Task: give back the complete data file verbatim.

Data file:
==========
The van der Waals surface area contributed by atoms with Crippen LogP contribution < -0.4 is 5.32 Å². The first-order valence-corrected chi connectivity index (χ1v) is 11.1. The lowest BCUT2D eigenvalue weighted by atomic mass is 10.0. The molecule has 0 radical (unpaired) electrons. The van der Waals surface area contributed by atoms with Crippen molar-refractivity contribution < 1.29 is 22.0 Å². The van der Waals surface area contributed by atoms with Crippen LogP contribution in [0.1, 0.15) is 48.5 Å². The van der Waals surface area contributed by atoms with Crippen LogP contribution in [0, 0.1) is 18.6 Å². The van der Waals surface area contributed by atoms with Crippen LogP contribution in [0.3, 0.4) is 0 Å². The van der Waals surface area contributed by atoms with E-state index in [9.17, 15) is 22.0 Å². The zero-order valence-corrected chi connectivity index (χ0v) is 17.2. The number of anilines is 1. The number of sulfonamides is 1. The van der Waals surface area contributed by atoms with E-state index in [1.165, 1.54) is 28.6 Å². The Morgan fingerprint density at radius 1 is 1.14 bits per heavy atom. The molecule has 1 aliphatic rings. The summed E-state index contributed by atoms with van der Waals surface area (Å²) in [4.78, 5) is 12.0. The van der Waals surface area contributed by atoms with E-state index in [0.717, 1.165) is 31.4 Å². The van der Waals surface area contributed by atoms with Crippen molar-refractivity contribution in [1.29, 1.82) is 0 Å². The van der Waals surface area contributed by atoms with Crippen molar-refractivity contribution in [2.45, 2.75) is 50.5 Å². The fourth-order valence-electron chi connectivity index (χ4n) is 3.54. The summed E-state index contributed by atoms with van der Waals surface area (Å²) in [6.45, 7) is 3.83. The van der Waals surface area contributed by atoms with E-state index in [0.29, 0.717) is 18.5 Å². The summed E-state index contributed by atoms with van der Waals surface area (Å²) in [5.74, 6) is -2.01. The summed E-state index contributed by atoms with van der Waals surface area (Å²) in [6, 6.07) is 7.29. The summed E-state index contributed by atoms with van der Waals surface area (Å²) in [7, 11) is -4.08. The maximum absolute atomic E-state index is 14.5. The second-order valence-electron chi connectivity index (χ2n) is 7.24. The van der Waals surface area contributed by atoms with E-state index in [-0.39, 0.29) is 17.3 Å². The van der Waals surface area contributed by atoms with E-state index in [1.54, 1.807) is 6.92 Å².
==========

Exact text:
The van der Waals surface area contributed by atoms with Crippen LogP contribution < -0.4 is 5.32 Å². The first-order valence-corrected chi connectivity index (χ1v) is 11.1. The lowest BCUT2D eigenvalue weighted by atomic mass is 10.0. The molecule has 0 radical (unpaired) electrons. The van der Waals surface area contributed by atoms with Crippen molar-refractivity contribution < 1.29 is 22.0 Å². The van der Waals surface area contributed by atoms with Crippen LogP contribution in [0.1, 0.15) is 48.5 Å². The van der Waals surface area contributed by atoms with Crippen LogP contribution in [0, 0.1) is 18.6 Å². The van der Waals surface area contributed by atoms with Crippen LogP contribution in [0.3, 0.4) is 0 Å². The van der Waals surface area contributed by atoms with E-state index in [9.17, 15) is 22.0 Å². The zero-order valence-corrected chi connectivity index (χ0v) is 17.2. The number of anilines is 1. The number of sulfonamides is 1. The van der Waals surface area contributed by atoms with E-state index in [1.165, 1.54) is 28.6 Å². The Morgan fingerprint density at radius 1 is 1.14 bits per heavy atom. The molecule has 1 aliphatic rings. The summed E-state index contributed by atoms with van der Waals surface area (Å²) in [4.78, 5) is 12.0. The van der Waals surface area contributed by atoms with E-state index in [0.717, 1.165) is 31.4 Å². The van der Waals surface area contributed by atoms with Crippen molar-refractivity contribution in [1.29, 1.82) is 0 Å². The van der Waals surface area contributed by atoms with Crippen molar-refractivity contribution in [2.45, 2.75) is 50.5 Å². The fourth-order valence-electron chi connectivity index (χ4n) is 3.54. The summed E-state index contributed by atoms with van der Waals surface area (Å²) in [6.45, 7) is 3.83. The van der Waals surface area contributed by atoms with E-state index in [0.29, 0.717) is 18.5 Å². The summed E-state index contributed by atoms with van der Waals surface area (Å²) in [5.74, 6) is -2.01. The summed E-state index contributed by atoms with van der Waals surface area (Å²) in [6, 6.07) is 7.29. The summed E-state index contributed by atoms with van der Waals surface area (Å²) in [7, 11) is -4.08. The maximum absolute atomic E-state index is 14.5. The second-order valence-electron chi connectivity index (χ2n) is 7.24. The van der Waals surface area contributed by atoms with E-state index in [-0.39, 0.29) is 17.3 Å². The van der Waals surface area contributed by atoms with E-state index in [1.54, 1.807) is 6.92 Å².